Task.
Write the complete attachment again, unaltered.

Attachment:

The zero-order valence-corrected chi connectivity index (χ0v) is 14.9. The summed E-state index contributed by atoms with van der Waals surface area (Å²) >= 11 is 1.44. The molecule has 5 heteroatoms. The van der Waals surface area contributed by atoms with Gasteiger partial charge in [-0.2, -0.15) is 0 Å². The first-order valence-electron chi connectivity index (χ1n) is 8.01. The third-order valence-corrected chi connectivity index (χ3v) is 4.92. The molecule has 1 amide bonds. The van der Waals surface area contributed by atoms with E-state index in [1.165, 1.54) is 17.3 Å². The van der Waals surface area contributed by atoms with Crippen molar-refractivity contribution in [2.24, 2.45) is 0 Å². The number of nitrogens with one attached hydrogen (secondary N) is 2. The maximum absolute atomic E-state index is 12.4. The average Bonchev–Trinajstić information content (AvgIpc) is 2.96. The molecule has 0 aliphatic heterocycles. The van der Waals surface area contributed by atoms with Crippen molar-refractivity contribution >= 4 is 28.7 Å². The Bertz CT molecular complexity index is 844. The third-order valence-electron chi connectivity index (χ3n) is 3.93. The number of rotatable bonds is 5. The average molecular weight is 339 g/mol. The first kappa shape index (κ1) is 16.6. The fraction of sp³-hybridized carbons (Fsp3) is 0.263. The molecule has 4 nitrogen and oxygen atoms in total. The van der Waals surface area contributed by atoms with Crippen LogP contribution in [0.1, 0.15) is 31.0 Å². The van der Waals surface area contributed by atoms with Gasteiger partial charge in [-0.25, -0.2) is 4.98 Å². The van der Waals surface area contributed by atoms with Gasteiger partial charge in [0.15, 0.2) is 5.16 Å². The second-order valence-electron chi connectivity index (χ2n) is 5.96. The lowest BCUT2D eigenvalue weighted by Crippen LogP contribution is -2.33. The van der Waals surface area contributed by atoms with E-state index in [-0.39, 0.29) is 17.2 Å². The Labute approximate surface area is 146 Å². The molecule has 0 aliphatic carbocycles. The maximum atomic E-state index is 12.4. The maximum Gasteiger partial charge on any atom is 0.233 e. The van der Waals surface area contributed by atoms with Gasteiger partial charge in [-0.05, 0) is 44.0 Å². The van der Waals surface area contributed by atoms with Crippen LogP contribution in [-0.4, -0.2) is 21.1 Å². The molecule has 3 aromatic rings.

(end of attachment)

The zero-order valence-corrected chi connectivity index (χ0v) is 14.9. The summed E-state index contributed by atoms with van der Waals surface area (Å²) >= 11 is 1.44. The molecule has 5 heteroatoms. The van der Waals surface area contributed by atoms with Gasteiger partial charge in [-0.2, -0.15) is 0 Å². The first-order valence-electron chi connectivity index (χ1n) is 8.01. The third-order valence-corrected chi connectivity index (χ3v) is 4.92. The molecule has 1 amide bonds. The van der Waals surface area contributed by atoms with E-state index in [1.165, 1.54) is 17.3 Å². The van der Waals surface area contributed by atoms with Crippen molar-refractivity contribution in [2.24, 2.45) is 0 Å². The number of nitrogens with one attached hydrogen (secondary N) is 2. The maximum absolute atomic E-state index is 12.4. The average Bonchev–Trinajstić information content (AvgIpc) is 2.96. The molecule has 0 aliphatic heterocycles. The van der Waals surface area contributed by atoms with Crippen molar-refractivity contribution >= 4 is 28.7 Å². The Bertz CT molecular complexity index is 844. The third-order valence-electron chi connectivity index (χ3n) is 3.93. The number of rotatable bonds is 5. The average molecular weight is 339 g/mol. The first kappa shape index (κ1) is 16.6. The fraction of sp³-hybridized carbons (Fsp3) is 0.263. The molecule has 4 nitrogen and oxygen atoms in total. The van der Waals surface area contributed by atoms with Crippen LogP contribution in [0.1, 0.15) is 31.0 Å². The van der Waals surface area contributed by atoms with Gasteiger partial charge in [-0.25, -0.2) is 4.98 Å². The van der Waals surface area contributed by atoms with Gasteiger partial charge in [0.15, 0.2) is 5.16 Å². The second-order valence-electron chi connectivity index (χ2n) is 5.96. The lowest BCUT2D eigenvalue weighted by Crippen LogP contribution is -2.33. The van der Waals surface area contributed by atoms with E-state index in [-0.39, 0.29) is 17.2 Å². The Labute approximate surface area is 146 Å². The molecule has 0 aliphatic carbocycles. The maximum atomic E-state index is 12.4. The maximum Gasteiger partial charge on any atom is 0.233 e. The van der Waals surface area contributed by atoms with Gasteiger partial charge in [-0.05, 0) is 44.0 Å². The van der Waals surface area contributed by atoms with Crippen LogP contribution in [-0.4, -0.2) is 21.1 Å². The molecule has 3 aromatic rings.